With continued hints that a slow-but-steady economic recovery may be taking hold, the world’s automakers appear to be revving up to take advantage.
And why not start with one of the industry’s newest players and certainly has been the most white-hot investment vehicle? Shares of Tesla surged again this past Tuesday, 15%, after the company said it delivered almost 6,900 of its Model S sedans during the fourth quarter, outperforming expectations by 20%.1
What’s more, Tesla said it expects to double its global service and sales locations in 2014. The news provided yet another lift in what has been an incredible year for the company – and its investors. In the past 12 months, Tesla shares have skyrocketed 390%.
And while the stock is only 3% of the That New Car Smell motif, it certainly did an outsized part in helping lift the motif to a 34.9% return over the past 12 months. During that same time frame, the S&P 500 has gained 27.5%.
However, it’s not just new-school manufacturers delivering the industry’s upside. Earlier this week, General Motors said it would resume a dividend payment for the first time since 2008, after announcing that it sold 4% more vehicles in 2013.2
Meanwhile, Toyota said it expects the US auto industry will show that it hit 16 million vehicles sold in 2013 – that’s after rising 7.6% to 15.6 million vehicles in 2012, which marked the highest level since 2007. If that happens, it’ll mark only the second time since World War II that the US auto market has expanded for five straight years.3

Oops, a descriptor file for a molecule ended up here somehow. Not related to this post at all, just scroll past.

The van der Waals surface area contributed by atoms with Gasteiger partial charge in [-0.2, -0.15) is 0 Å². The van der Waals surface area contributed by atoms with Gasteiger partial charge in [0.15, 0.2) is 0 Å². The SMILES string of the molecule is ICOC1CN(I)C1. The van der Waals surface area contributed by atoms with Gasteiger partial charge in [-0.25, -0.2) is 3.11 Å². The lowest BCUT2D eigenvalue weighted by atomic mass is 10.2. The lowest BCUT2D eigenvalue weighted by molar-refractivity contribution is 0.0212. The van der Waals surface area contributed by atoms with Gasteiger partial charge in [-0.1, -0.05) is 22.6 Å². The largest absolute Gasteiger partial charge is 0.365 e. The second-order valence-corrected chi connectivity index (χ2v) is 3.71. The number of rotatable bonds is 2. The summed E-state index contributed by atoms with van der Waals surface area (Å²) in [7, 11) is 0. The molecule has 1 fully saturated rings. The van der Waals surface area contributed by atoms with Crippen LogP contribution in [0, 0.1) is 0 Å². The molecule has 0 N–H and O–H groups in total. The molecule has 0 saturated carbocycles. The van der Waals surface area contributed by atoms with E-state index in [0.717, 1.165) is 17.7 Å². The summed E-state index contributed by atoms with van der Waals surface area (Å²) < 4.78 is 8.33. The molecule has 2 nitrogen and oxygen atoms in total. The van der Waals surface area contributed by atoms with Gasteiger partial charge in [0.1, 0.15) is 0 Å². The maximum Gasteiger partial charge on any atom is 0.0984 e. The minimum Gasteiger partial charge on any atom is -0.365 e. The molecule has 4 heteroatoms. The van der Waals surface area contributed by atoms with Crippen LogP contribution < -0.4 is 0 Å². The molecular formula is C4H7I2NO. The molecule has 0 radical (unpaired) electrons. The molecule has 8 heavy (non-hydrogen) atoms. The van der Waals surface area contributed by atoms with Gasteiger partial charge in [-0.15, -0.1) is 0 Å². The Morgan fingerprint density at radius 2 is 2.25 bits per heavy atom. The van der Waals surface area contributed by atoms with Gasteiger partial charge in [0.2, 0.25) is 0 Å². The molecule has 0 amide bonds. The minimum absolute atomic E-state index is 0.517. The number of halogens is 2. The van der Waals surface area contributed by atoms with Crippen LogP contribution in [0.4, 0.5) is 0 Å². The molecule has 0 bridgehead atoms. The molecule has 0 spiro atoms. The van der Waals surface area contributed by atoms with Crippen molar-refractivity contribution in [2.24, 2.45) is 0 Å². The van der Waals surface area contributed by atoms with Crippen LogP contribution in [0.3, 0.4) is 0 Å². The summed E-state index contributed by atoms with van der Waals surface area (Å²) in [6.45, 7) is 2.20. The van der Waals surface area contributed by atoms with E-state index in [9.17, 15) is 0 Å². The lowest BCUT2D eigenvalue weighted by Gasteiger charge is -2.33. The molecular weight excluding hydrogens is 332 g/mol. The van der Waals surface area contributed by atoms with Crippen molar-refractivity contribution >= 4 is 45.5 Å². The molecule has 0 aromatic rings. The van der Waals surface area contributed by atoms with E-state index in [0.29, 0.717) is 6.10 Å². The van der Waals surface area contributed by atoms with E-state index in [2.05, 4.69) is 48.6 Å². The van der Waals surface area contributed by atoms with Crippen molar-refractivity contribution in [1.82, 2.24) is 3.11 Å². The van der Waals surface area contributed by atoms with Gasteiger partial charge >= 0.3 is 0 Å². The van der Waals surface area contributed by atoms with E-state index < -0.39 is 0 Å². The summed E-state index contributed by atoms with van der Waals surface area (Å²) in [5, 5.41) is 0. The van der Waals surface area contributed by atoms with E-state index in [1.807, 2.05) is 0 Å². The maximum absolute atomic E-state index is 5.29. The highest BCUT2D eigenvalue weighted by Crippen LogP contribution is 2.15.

That’s why the world’s carmakers are particularly focused on using this week’s auto show in Detroit to showcase their products – and ambitions. Volkswagen said it would invest $7 billion in North American production, with the ultimate goal of selling a million Volkswagen and Audi brand vehicles in the US by 2018.4
For its part, Ford has retooled its top-selling F-150 pickup, now 700 pounds lighter, in a bid to compete on the gas-mileage front.5
It’s worth noting that Toyota, which was expecting to sell 2.3 million vehicles in the US last year, does anticipate a “leveling off” in US market growth after what could be five straight years of upside.
On the other hand, as Toyota’s North American chief Jim Lentz noted in Detroit this week, steady economic growth and a falling unemployment rate means Americans “could start spending freely again.”
And that can help rev the engines for carmakers.
1Deepa Seetharaman and Ben Klayman, “Tesla demand surges, stock rises 16 percent,” Reuters, Jan. 14, 2014, http://www.chicagotribune.com/classified/automotive/sns-rt-us-autoshow-tesla-20140114,0,2550240.story.
2“General Motors to pay first dividend since 2008,” BBC.co.uk, Jan. 14, 2014, http://www.bbc.co.uk/news/business-25740289.
3Rose Kim and Craig Trudell, “US Car Industry Sales Growth Leveling Off, Toyota Says,” Bloomberg.com, Jan. 12, 2014, http://www.bloomberg.com/news/2014-01-13/u-s-auto-industry-growth-is-leveling-off-toyota-s-lentz-says.html.
4“Volkswagen makes $7 billion bet on US, but what it really needs is…”, dallasnews.com, Jan. 14, 2014, http://www.dallasnews.com/business/headlines/20140114-volkswagen-makes-7-billion-bet-on-u.s.-but-what-it-really-needs-is-….ece.
5Jerry Edgerton, “New aluminum-body Ford-150 is 700 pounds lighter,” CBSNews.com, Jan. 13, 2014, http://www.cbsnews.com/news/new-aluminum-body-ford-f-150-is-700-pounds-lighter/.